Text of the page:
After years of "Will they or won’t they?" discussion, Wal-Mart is making its long-awaited move into delivering primary care: The retailer has quietly opened half a dozen primary care clinics across South Carolina and Texas and plans to launch six more before January.
The clinics will be staffed by nurse practitioners in a partnership with QuadMed.
Wal-Mart watchers know the company already has more than 100 "retail clinics" across its stores, a strategy it's pursued for years. So why fuss over a handful of new clinics?
Because unlike those retail clinics -- which Wal-Mart hosts through leases with local hospitals, resulting inmixed success -- these new clinics are fully owned by the company and branded explicitly as one-stop shops for primary care.
Because the clinics will be open longer and later than competitors: 12 hours per day during the week and another 8-plus hours per day on weekends.
And because of the company's size and scale: Wal-Mart's potential as a disruptive innovator in healthcare is essentially peerless.
The company's move comes at an ideal time to capture consumers: Millions of Americans are getting insurance coverage through Obamacare, and seeking new, convenient sources of care. Wal-Mart's stressed that its clinics will be a low-cost alternative to traditional options: Walk-in visits will cost just $40.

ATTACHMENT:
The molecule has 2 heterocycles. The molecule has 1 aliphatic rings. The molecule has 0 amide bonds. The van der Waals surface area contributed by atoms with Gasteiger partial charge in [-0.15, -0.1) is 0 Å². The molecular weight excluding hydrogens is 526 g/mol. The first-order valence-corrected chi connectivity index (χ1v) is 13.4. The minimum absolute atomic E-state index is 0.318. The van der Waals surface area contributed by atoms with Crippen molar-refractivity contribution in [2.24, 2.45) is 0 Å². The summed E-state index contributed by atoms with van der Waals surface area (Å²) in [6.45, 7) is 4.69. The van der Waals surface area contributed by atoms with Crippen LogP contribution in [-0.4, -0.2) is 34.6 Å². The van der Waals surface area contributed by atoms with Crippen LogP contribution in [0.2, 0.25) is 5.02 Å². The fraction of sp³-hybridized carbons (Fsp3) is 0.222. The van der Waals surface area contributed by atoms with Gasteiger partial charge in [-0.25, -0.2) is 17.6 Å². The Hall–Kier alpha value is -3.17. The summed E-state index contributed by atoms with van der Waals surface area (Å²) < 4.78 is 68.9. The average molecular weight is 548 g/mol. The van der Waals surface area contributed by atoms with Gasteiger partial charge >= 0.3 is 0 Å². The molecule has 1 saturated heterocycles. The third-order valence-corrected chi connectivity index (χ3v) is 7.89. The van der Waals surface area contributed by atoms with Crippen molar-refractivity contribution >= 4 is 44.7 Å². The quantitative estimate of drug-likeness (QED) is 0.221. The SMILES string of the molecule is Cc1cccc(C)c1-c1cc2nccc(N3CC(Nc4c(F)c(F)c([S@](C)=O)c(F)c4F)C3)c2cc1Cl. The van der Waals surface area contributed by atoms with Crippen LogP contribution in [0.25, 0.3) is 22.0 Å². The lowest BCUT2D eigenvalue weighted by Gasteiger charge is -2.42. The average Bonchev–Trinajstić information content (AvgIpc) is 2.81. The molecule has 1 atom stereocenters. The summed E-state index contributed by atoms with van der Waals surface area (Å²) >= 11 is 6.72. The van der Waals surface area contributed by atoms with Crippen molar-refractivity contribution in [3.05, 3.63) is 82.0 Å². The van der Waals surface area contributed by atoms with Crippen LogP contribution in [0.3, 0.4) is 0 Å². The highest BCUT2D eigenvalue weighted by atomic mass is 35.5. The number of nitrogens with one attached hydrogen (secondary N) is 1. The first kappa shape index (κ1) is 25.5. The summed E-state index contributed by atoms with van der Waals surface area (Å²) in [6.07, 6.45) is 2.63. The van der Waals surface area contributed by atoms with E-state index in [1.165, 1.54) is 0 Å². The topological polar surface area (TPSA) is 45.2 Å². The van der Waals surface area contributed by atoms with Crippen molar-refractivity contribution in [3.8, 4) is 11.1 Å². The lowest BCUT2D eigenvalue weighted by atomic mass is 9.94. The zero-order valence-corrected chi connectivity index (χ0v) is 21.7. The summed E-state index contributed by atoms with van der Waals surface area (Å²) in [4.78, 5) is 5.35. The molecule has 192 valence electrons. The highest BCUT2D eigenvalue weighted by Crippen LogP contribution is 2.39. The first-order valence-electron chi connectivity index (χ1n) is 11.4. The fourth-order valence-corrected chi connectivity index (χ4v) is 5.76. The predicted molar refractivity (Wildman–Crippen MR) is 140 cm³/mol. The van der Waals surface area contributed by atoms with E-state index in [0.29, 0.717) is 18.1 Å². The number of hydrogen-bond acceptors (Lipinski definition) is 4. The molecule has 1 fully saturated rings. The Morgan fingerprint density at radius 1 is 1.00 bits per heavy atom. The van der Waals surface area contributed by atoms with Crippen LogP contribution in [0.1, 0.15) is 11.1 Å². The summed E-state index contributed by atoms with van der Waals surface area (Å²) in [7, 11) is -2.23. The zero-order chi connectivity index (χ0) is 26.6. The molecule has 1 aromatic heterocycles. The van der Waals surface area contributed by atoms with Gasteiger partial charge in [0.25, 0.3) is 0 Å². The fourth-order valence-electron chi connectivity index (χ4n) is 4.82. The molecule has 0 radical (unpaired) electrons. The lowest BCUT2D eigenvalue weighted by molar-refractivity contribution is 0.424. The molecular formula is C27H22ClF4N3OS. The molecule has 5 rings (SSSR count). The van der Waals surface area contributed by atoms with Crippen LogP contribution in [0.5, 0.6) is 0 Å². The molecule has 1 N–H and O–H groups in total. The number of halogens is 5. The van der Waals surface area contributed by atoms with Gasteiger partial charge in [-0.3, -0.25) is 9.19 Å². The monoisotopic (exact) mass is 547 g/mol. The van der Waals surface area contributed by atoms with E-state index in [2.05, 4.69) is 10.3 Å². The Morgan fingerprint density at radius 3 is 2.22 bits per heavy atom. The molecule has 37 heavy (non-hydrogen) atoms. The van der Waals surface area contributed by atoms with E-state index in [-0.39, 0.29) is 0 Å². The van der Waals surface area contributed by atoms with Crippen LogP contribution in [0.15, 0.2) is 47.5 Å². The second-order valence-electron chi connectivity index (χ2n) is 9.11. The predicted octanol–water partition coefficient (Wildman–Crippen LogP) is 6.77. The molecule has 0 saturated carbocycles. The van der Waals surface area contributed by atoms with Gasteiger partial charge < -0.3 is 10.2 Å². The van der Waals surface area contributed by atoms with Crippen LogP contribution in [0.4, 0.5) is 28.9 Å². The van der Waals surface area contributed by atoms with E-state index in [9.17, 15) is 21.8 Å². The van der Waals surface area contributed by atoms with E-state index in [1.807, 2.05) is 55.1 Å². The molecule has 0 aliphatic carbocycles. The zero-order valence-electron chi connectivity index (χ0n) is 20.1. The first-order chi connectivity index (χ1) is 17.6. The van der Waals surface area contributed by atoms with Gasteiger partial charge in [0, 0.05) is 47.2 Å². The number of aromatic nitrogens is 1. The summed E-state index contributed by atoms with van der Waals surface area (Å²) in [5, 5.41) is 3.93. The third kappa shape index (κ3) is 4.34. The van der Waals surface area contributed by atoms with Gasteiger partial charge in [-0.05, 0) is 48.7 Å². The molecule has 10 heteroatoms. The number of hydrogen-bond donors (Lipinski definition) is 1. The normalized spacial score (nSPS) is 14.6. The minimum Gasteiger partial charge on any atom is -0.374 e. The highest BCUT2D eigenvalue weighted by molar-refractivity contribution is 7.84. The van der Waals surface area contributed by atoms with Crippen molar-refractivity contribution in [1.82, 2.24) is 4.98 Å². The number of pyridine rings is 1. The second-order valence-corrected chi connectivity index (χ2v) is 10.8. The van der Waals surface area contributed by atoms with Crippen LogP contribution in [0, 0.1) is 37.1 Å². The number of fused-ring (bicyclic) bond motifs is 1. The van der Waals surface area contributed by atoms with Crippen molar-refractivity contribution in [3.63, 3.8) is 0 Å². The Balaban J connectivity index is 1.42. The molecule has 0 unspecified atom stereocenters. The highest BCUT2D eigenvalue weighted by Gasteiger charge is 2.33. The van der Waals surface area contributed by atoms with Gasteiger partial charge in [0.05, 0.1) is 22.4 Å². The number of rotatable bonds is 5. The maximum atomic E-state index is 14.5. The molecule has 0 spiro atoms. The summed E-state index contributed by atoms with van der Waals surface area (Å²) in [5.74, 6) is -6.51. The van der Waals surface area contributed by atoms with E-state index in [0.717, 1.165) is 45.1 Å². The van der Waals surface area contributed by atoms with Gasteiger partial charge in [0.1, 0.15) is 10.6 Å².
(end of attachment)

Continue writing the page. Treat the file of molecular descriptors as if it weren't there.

And for the hundreds of thousands of Wal-Mart employees covered by the company health plan, well, it's even cheaper.
"For our associates and dependents on the health plan, you can come and see a provider in the Wal-Mart Care Clinic for $4. Four dollars!" Jennifer LaPerre, a company official, said last week. "That is setting a new retail price in the health care industry," she added.
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